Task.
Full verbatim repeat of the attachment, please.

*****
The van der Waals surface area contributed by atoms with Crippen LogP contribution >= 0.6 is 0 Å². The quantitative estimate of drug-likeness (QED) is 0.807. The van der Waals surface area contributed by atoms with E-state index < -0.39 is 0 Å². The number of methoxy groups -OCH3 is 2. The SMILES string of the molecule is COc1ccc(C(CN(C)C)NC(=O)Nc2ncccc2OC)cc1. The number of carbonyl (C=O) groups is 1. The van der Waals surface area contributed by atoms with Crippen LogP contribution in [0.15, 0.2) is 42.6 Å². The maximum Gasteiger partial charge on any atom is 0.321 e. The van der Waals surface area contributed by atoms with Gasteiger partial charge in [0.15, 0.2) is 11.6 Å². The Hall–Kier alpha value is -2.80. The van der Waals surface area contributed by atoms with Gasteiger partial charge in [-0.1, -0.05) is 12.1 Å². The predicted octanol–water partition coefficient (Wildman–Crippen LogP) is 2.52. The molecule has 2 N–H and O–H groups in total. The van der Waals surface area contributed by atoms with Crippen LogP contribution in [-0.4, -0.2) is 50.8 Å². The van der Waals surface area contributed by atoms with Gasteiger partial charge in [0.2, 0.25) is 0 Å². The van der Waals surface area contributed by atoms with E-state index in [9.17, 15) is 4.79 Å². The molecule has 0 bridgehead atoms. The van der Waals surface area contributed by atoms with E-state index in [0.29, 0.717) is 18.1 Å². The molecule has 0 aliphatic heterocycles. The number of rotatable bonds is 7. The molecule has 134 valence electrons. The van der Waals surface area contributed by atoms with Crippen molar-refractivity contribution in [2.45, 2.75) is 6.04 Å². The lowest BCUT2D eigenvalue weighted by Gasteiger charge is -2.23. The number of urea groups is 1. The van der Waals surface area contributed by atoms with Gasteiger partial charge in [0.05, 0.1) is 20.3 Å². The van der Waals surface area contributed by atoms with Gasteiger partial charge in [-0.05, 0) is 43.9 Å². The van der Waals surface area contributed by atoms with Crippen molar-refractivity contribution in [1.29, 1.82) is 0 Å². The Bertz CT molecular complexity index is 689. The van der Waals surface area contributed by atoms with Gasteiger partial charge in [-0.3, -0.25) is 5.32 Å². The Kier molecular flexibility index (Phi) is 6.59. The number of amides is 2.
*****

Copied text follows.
The van der Waals surface area contributed by atoms with Crippen LogP contribution >= 0.6 is 0 Å². The quantitative estimate of drug-likeness (QED) is 0.807. The van der Waals surface area contributed by atoms with E-state index < -0.39 is 0 Å². The number of methoxy groups -OCH3 is 2. The SMILES string of the molecule is COc1ccc(C(CN(C)C)NC(=O)Nc2ncccc2OC)cc1. The number of carbonyl (C=O) groups is 1. The van der Waals surface area contributed by atoms with Crippen LogP contribution in [0.15, 0.2) is 42.6 Å². The maximum Gasteiger partial charge on any atom is 0.321 e. The van der Waals surface area contributed by atoms with Gasteiger partial charge in [0.15, 0.2) is 11.6 Å². The Hall–Kier alpha value is -2.80. The van der Waals surface area contributed by atoms with Gasteiger partial charge in [-0.1, -0.05) is 12.1 Å². The predicted octanol–water partition coefficient (Wildman–Crippen LogP) is 2.52. The molecule has 2 N–H and O–H groups in total. The van der Waals surface area contributed by atoms with Crippen LogP contribution in [-0.4, -0.2) is 50.8 Å². The van der Waals surface area contributed by atoms with Gasteiger partial charge in [0.2, 0.25) is 0 Å². The van der Waals surface area contributed by atoms with E-state index in [9.17, 15) is 4.79 Å². The molecule has 0 bridgehead atoms. The van der Waals surface area contributed by atoms with E-state index in [0.29, 0.717) is 18.1 Å². The molecule has 0 aliphatic heterocycles. The number of rotatable bonds is 7. The molecule has 134 valence electrons. The van der Waals surface area contributed by atoms with Crippen molar-refractivity contribution in [2.45, 2.75) is 6.04 Å². The lowest BCUT2D eigenvalue weighted by Gasteiger charge is -2.23. The number of urea groups is 1. The van der Waals surface area contributed by atoms with Gasteiger partial charge in [0.05, 0.1) is 20.3 Å². The van der Waals surface area contributed by atoms with Gasteiger partial charge in [-0.05, 0) is 43.9 Å². The van der Waals surface area contributed by atoms with Crippen molar-refractivity contribution in [1.29, 1.82) is 0 Å². The Bertz CT molecular complexity index is 689. The van der Waals surface area contributed by atoms with Gasteiger partial charge in [-0.3, -0.25) is 5.32 Å². The Kier molecular flexibility index (Phi) is 6.59. The number of amides is 2.